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Watch out for rattlesnakes!

Winter 2015

Emergency responders attending NS-sponsored training at the Security and Emergency Response Training Center spray foam over tanker cars during a crude-by-rail derailment simulation.


NS and the industry enhance emergency response preparedness

To say that the rail industry’s premier training center is in the middle of nowhere is an understatement: Driving east from Pueblo, Colo., it’s 25 miles across desolate flatlands, past the U.S. Army Pueblo Chemical Depot, where mustard gas is stored; past prairie dogs and pronghorn antelope; and past a security checkpoint with a huge warning sign for rattlesnakes.

Since last summer, Norfolk Southern and other Class I railroads have converged on the remote Security and Emergency Response Training Center to help train community emergency responders on how to safely respond to the derailment of a train moving crude oil tankers. The railroad-sponsored training was prompted by a dramatic increase of crude-by-rail transport and several highly publicized derailments – including the July 2013 explosion of a runaway crude train in Lac-Mégantic, Quebec, that killed 47 people and destroyed much of the downtown area.  

As part of an industry initiative to address concerns, the Class I roads, including NS, committed $5 million to develop a three-day, 24-hour training course on crude-by-rail emergency response at the SERTC facility. The Transportation Technology Center Inc., a subsidiary of the Association of American Railroads, operates the center. The Class I roads are paying for 1,500 first responders to attend the class.

“There have been numerous initiatives over the past two years to address the increased volumes of crude oil traveling on the nation’s railways, including regulatory rulemakings, emergency orders, and voluntary programs,” said Rich Russell, NS system director environmental protection. “The SERTC crude-by-rail training course was part of a voluntary commitment to the U.S. Department of Transportation. It provides a unique hands-on learning environment for emergency responders, and it plays an important part in the rail industry’s larger local community preparedness programs.”

NS’ hazardous materials and environmental operations groups enhance preparedness by developing and offering training programs for NS employees and local emergency responders. Collectively, these NS groups trained more than 5,000 responders across the company’s service network in 2014. They also are on call to provide emergency response duty at any time.

At three of the SERTC training courses last year, NS sponsored 126 first responders from 11 states, primarily along the company’s crude oil corridors, providing tuition, travel, and expenses. The participants included fire chiefs, paramedics, homeland security officials, hazardous materials officers, and others from Pennsylvania, Ohio, Delaware, Illinois, Indiana, New York, New Jersey, Virginia, Maryland, Alabama, and Kentucky. In 2015, NS plans to offer the three-day training class to 80 more emergency responders across its rail network in June.

David Schoendorfer, NS manager hazardous materials, addresses a group of first responders last year during classroom training at the SERTC.


NS attendees and facilitators of the training included David Schoendorfer, manager hazardous materials; Robert Wood, hazardous materials compliance officer, Atlanta; Chad Edwards, manager fire and life safety, Atlanta; Joe Taylor, hazardous materials compliance officer, Harrisburg, Pa.; Bob Scoble, environmental operations engineer, Bellevue, Ohio; and Bill Oertly, hazardous materials compliance officer, Roanoke, Va., who retired in September.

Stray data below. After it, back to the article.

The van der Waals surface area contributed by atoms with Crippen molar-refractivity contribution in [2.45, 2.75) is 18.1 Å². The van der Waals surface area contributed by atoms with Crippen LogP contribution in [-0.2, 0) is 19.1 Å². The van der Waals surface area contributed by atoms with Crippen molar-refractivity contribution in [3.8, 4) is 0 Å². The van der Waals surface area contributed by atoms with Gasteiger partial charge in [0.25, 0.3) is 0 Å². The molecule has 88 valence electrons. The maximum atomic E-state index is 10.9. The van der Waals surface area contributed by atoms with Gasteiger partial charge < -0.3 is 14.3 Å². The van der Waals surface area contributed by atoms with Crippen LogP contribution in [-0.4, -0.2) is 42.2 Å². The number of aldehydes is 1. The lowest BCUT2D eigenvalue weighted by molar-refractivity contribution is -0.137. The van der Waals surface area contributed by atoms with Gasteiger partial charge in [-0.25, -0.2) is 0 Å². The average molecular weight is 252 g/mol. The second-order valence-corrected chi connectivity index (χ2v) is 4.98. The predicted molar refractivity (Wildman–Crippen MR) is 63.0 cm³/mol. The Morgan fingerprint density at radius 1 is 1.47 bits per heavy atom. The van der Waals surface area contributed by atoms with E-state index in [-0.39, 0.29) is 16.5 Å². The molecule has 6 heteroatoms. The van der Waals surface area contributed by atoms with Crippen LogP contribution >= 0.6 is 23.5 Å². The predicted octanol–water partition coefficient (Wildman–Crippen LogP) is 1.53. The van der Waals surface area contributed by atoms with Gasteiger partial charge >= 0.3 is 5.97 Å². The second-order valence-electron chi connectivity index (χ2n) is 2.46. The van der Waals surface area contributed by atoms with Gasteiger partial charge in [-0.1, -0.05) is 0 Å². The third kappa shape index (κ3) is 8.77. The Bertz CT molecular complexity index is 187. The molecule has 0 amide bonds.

“We understand that the risks associated with transporting crude-by-rail are a very real concern for many communities,” Schoendorfer said. “Norfolk Southern takes its responsibility to safely ship crude oil, as mandated by federal law, very seriously.

We want to ensure that first responders along crude corridors have the very best training possible, so that in the rare event of an incident, they are prepared.”

Taylor and Scoble, who hired on with NS last year, said the training sessions provided a chance to network and build relationships with emergency responders on their territories. They noted that 30 percent of the participants came from Pennsylvania, while 25 percent were from Ohio communities.

“The training gives first responders an opportunity not only to become familiar withresponse protocol for dealing with rail cars containing crude oil, but also how to work safely in a railroad environment,” Wood said.

Classroom and hands-on training included chemical and physical properties of the different crude oil transported, basic site and damage assessment, tank car design and construction, planning for crude oil incidents, and working withn the railroad.

A derailed train consisting of 20 tank cars stays in place on the SERTC property for training that simulates real-life rail scenarios. The setting is equipped with underground pumps that, with the touch of a button, ignite a fire, shoot water from a car to simulate a spilled product, or release steam to simulate escaping vapors. Participants also practice using specialized response techniques, including firefighting foam agents and spill control procedures.

Located on a 52-square-mile fenced site, the center’s isolation makes it an ideal spot for simulating explosions, fires, and train derailments.

“This is top-notch,” said Jason Hudgens, a firefighter and paramedic from Akron, Ohio, who attended one of NS’ summer sessions that included a fire to simulate a tanker car derailment. “We could feel the heat and use the hoses to spray foam. You can’t do that in a classroom. You can’t do this anywhere else.”